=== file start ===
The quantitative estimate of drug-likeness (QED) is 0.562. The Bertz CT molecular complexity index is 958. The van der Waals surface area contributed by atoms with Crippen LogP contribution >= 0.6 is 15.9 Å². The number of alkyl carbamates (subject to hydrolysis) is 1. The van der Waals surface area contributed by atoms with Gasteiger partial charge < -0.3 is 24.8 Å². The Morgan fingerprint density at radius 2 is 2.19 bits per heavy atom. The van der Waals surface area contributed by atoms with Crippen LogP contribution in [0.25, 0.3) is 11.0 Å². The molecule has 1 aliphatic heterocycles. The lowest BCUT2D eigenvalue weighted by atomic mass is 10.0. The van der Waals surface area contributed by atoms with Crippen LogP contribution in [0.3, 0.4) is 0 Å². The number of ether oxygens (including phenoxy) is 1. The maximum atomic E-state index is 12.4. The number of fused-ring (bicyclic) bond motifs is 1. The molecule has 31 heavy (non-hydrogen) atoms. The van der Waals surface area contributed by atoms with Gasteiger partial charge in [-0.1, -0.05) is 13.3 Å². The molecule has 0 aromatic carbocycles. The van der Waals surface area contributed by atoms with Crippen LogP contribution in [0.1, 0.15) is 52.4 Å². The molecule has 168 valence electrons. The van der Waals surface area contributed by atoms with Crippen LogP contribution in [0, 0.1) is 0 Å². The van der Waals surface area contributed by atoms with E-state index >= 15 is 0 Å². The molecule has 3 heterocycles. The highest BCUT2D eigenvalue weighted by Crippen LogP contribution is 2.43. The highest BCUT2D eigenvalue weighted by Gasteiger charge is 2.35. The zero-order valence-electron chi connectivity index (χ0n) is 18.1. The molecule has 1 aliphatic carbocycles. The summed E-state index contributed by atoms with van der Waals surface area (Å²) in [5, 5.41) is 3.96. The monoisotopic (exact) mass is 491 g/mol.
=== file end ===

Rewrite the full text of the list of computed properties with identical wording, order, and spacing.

The quantitative estimate of drug-likeness (QED) is 0.562. The Bertz CT molecular complexity index is 958. The van der Waals surface area contributed by atoms with Crippen LogP contribution >= 0.6 is 15.9 Å². The number of alkyl carbamates (subject to hydrolysis) is 1. The van der Waals surface area contributed by atoms with Gasteiger partial charge < -0.3 is 24.8 Å². The Morgan fingerprint density at radius 2 is 2.19 bits per heavy atom. The van der Waals surface area contributed by atoms with Crippen LogP contribution in [0.25, 0.3) is 11.0 Å². The molecule has 1 aliphatic heterocycles. The lowest BCUT2D eigenvalue weighted by atomic mass is 10.0. The van der Waals surface area contributed by atoms with Crippen LogP contribution in [0.3, 0.4) is 0 Å². The number of ether oxygens (including phenoxy) is 1. The maximum atomic E-state index is 12.4. The number of fused-ring (bicyclic) bond motifs is 1. The molecule has 31 heavy (non-hydrogen) atoms. The van der Waals surface area contributed by atoms with Gasteiger partial charge in [-0.1, -0.05) is 13.3 Å². The molecule has 0 aromatic carbocycles. The van der Waals surface area contributed by atoms with Crippen LogP contribution in [0.1, 0.15) is 52.4 Å². The molecule has 168 valence electrons. The van der Waals surface area contributed by atoms with Crippen LogP contribution in [0, 0.1) is 0 Å². The van der Waals surface area contributed by atoms with E-state index >= 15 is 0 Å². The molecule has 3 heterocycles. The highest BCUT2D eigenvalue weighted by Crippen LogP contribution is 2.43. The highest BCUT2D eigenvalue weighted by Gasteiger charge is 2.35. The zero-order valence-electron chi connectivity index (χ0n) is 18.1. The molecule has 1 aliphatic carbocycles. The summed E-state index contributed by atoms with van der Waals surface area (Å²) in [5, 5.41) is 3.96. The monoisotopic (exact) mass is 491 g/mol.